(2) For an employer to deny employment opportunities or benefits to or take adverse action against an otherwise qualified job applicant or employee, including a part-time, full-time, or probationary employee, if the denial or adverse action is based on the need of the employer to make reasonable accommodations to the known medical or common conditions related to the pregnancy or childbirth of the applicant or employee.
(3) For an employer to require a job applicant or employee, including a part-time, full-time, or probationary employee, affected by pregnancy, childbirth, or medical or common conditions related to pregnancy or childbirth to accept an accommodation when the applicant or employee did not request an accommodation and the applicant or employee chooses not to accept the employer's accommodation.

(4) For an employer to require an employee, including a part-time, full-time, or probationary employee, to take leave under any leave law or policy of the employer if another reasonable accommodation can be provided to the known medical or common conditions related to the pregnancy or childbirth of an employee. No employer shall fail or refuse to reinstate the employee affected by pregnancy, childbirth, or medical or common conditions related to pregnancy or childbirth to her original job or to an equivalent position with equivalent pay and accumulated seniority, retirement, fringe benefits, and other applicable service credits upon her signifying her intent to return or when her need for reasonable accommodation ceases, unless the employer can demonstrate that the accommodation would impose an undue hardship on the ordinary operation of the business of the employer.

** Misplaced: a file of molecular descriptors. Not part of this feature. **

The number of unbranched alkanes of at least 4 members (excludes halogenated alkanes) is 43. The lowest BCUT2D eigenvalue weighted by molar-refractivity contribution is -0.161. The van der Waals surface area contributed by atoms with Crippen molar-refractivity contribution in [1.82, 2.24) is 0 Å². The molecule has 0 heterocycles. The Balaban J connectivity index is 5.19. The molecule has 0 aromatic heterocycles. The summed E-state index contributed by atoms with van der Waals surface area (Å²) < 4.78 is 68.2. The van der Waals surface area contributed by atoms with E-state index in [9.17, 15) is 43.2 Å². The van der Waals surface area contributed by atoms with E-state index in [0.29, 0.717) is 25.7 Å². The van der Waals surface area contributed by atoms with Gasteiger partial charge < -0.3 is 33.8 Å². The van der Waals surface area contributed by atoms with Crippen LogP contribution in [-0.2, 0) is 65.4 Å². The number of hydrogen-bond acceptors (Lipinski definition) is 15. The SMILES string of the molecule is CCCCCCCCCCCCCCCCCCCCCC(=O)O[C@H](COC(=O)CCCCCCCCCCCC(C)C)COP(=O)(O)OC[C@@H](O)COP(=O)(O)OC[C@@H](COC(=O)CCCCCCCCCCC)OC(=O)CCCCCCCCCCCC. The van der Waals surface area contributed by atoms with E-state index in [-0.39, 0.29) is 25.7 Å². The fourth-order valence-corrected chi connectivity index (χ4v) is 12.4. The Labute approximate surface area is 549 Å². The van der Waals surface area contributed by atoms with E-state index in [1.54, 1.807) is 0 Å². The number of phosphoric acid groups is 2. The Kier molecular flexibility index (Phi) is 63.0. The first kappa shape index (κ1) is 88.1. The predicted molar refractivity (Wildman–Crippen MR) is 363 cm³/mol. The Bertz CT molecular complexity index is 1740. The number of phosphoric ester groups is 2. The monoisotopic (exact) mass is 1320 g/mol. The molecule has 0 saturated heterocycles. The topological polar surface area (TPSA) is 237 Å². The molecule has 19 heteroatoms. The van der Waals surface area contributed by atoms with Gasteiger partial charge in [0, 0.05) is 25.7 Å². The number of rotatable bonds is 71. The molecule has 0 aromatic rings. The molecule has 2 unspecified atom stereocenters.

For the purposes of this subdivision (J), "reasonable accommodations" means reasonable modifications or adjustments to the job application process or work environment, or to the manner or circumstances under which the position desired or held is customarily performed, that enable an applicant or employee affected by pregnancy, childbirth, or medical or common conditions related to pregnancy or childbirth to be considered for the position the applicant desires or to perform the essential functions of that position, and may include, but is not limited to: more frequent or longer bathroom breaks, breaks for increased water intake, and breaks for periodic rest; private non-bathroom space for expressing breast milk and breastfeeding; seating; assistance with manual labor; light duty; temporary transfer to a less strenuous or hazardous position; the provision of an accessible worksite; acquisition or modification of equipment; job restructuring; a part-time or modified work schedule; appropriate adjustment or modifications of examinations, training materials, or policies; reassignment to a vacant position; time off to recover from conditions related to childbirth; and leave necessitated by pregnancy, childbirth, or medical or common conditions resulting from pregnancy or childbirth.